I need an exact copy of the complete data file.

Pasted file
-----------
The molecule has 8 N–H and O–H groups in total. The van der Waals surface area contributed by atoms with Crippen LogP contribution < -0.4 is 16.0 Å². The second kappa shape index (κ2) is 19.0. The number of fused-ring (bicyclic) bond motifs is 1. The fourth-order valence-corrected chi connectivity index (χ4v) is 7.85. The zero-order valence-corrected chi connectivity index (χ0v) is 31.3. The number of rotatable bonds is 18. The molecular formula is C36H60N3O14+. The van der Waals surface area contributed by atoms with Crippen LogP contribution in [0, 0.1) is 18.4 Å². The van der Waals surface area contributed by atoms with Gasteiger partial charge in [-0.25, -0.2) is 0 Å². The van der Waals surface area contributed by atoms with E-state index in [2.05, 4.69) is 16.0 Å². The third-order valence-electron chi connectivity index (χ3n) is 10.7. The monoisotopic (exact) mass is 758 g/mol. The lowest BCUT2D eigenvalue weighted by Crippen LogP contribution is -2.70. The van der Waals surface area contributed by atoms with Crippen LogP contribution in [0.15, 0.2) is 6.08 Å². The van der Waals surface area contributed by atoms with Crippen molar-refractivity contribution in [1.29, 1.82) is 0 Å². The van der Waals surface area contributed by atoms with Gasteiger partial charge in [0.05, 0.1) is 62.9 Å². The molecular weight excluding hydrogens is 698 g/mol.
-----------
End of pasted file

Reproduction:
The molecule has 8 N–H and O–H groups in total. The van der Waals surface area contributed by atoms with Crippen LogP contribution < -0.4 is 16.0 Å². The second kappa shape index (κ2) is 19.0. The number of fused-ring (bicyclic) bond motifs is 1. The fourth-order valence-corrected chi connectivity index (χ4v) is 7.85. The zero-order valence-corrected chi connectivity index (χ0v) is 31.3. The number of rotatable bonds is 18. The molecular formula is C36H60N3O14+. The van der Waals surface area contributed by atoms with Crippen LogP contribution in [0, 0.1) is 18.4 Å². The van der Waals surface area contributed by atoms with Gasteiger partial charge in [-0.25, -0.2) is 0 Å². The van der Waals surface area contributed by atoms with E-state index in [2.05, 4.69) is 16.0 Å². The third-order valence-electron chi connectivity index (χ3n) is 10.7. The monoisotopic (exact) mass is 758 g/mol. The lowest BCUT2D eigenvalue weighted by Crippen LogP contribution is -2.70. The van der Waals surface area contributed by atoms with Crippen LogP contribution in [0.15, 0.2) is 6.08 Å². The van der Waals surface area contributed by atoms with Crippen molar-refractivity contribution in [1.29, 1.82) is 0 Å². The van der Waals surface area contributed by atoms with Gasteiger partial charge in [0.05, 0.1) is 62.9 Å². The molecular weight excluding hydrogens is 698 g/mol.